Students can fight international injustice through communities on the 40 Acres

Daniel Hung

“Injustice anywhere is a threat to justice everywhere.” — Martin Luther King Jr.

With the recent focus on injustice in the United States, many have forgotten about injustice around the world. Supporters of an isolationist foreign policy argue that the affairs of other countries are none of America’s business. What these supporters fail to recognize is that this foreign policy strategy has directly contributed to several genocides, such as the Holocaust and the Rwandan genocide, as well as several contemporary human rights crises. As students, it is our role to learn from the mistakes of our country’s past and make sure such tragedies never happen again.

Isolationism is definitely a part of America’s current leadership, as President Barack Obama and other prominent national leaders were elected, at least partly, on a platform of non-intervention. As Obama promotes the Iran nuclear deal, which strips sanctions from a country whose leadership denies the existence of the Holocaust, Israel is bracing for a conflict created by a non-interventionist government.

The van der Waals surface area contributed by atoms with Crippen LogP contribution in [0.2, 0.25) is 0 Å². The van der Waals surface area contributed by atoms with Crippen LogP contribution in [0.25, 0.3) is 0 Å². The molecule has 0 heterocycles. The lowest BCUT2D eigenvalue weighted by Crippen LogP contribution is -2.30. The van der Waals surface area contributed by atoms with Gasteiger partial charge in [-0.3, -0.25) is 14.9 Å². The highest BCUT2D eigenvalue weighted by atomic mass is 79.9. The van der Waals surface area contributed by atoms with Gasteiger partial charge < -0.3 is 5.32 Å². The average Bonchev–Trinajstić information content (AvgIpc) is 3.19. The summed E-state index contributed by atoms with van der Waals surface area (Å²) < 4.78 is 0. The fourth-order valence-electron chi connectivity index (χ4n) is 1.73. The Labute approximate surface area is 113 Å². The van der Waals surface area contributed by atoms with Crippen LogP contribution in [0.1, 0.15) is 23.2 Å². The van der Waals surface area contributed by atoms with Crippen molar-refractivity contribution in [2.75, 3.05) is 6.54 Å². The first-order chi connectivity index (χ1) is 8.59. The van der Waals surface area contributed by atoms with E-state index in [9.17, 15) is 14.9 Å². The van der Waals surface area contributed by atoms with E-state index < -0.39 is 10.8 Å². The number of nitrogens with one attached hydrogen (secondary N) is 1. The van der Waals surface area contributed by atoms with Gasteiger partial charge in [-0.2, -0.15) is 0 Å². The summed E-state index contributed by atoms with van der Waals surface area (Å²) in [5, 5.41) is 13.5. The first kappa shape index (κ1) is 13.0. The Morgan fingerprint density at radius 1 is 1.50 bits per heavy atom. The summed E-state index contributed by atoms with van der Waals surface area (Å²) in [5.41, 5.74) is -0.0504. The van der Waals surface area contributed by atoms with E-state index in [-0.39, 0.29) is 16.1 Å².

“Because of President Obama’s weak foreign policy, our allies do not trust us and our enemies do not fear us,” Ben Mendelson, former president of UT student organization Texans for Israel, said.

The non-interventionist policy of the American government has directly contributed to these issues, according to William Inboden, executive director of the Clements Center for History, Strategy and Statecraft and associate professor in LBJ school.

“Obama’s negligence and non-intervention in Syria and Iraq has led to massive humanitarian suffering, sectarian violence, increases in terrorism, regional instability and erosion of American credibility,” Inboden said.

Isolationism is dangerous for a plethora of problems that have been explained above. I believe these dangers come from two misconceptions: First, it is naive to believe that a non-interventionist foreign policy can lead a more peaceful world, and second, foreign policy decisions should not be based on political expediency or poll results of a population poorly versed in international affairs.  

UT has a rich history of student activism. Several groups on campus advocate for greater American influence on behalf of human rights or democracy. Besides Texans for Israel, there are Liberty in North Korea, the White Rose Society, Students for Human Rights in Syria and many more.  

Our students should keep the plights of others from abroad in mind and remember that at UT, what starts here changes the world.

Hung is a second-year law student from Brownsville.